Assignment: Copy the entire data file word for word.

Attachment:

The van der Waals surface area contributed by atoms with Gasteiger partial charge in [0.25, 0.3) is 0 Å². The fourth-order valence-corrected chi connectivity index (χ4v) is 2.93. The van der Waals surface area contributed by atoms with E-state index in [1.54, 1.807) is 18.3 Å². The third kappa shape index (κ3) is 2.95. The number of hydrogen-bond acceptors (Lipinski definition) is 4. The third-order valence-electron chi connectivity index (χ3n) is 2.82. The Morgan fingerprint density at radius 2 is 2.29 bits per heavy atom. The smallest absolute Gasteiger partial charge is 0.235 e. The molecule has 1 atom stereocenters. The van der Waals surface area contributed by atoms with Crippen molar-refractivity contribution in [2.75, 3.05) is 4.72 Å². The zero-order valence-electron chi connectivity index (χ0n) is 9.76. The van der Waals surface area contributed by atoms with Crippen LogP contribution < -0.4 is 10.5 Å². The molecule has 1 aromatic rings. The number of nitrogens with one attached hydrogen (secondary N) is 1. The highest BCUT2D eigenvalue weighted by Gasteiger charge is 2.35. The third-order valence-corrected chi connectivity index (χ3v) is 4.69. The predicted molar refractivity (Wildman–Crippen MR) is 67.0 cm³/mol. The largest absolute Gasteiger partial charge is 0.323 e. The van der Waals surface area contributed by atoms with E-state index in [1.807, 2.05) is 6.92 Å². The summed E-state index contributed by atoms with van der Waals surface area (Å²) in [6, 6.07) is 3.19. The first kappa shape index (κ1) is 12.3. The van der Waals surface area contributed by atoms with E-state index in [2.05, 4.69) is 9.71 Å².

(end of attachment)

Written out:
The van der Waals surface area contributed by atoms with Gasteiger partial charge in [0.25, 0.3) is 0 Å². The fourth-order valence-corrected chi connectivity index (χ4v) is 2.93. The van der Waals surface area contributed by atoms with E-state index in [1.54, 1.807) is 18.3 Å². The third kappa shape index (κ3) is 2.95. The number of hydrogen-bond acceptors (Lipinski definition) is 4. The third-order valence-electron chi connectivity index (χ3n) is 2.82. The Morgan fingerprint density at radius 2 is 2.29 bits per heavy atom. The smallest absolute Gasteiger partial charge is 0.235 e. The molecule has 1 atom stereocenters. The van der Waals surface area contributed by atoms with Crippen molar-refractivity contribution in [2.75, 3.05) is 4.72 Å². The zero-order valence-electron chi connectivity index (χ0n) is 9.76. The van der Waals surface area contributed by atoms with Crippen LogP contribution < -0.4 is 10.5 Å². The molecule has 1 aromatic rings. The number of nitrogens with one attached hydrogen (secondary N) is 1. The highest BCUT2D eigenvalue weighted by Gasteiger charge is 2.35. The third-order valence-corrected chi connectivity index (χ3v) is 4.69. The predicted molar refractivity (Wildman–Crippen MR) is 67.0 cm³/mol. The largest absolute Gasteiger partial charge is 0.323 e. The van der Waals surface area contributed by atoms with E-state index in [1.807, 2.05) is 6.92 Å². The summed E-state index contributed by atoms with van der Waals surface area (Å²) in [6, 6.07) is 3.19. The first kappa shape index (κ1) is 12.3. The van der Waals surface area contributed by atoms with E-state index in [2.05, 4.69) is 9.71 Å².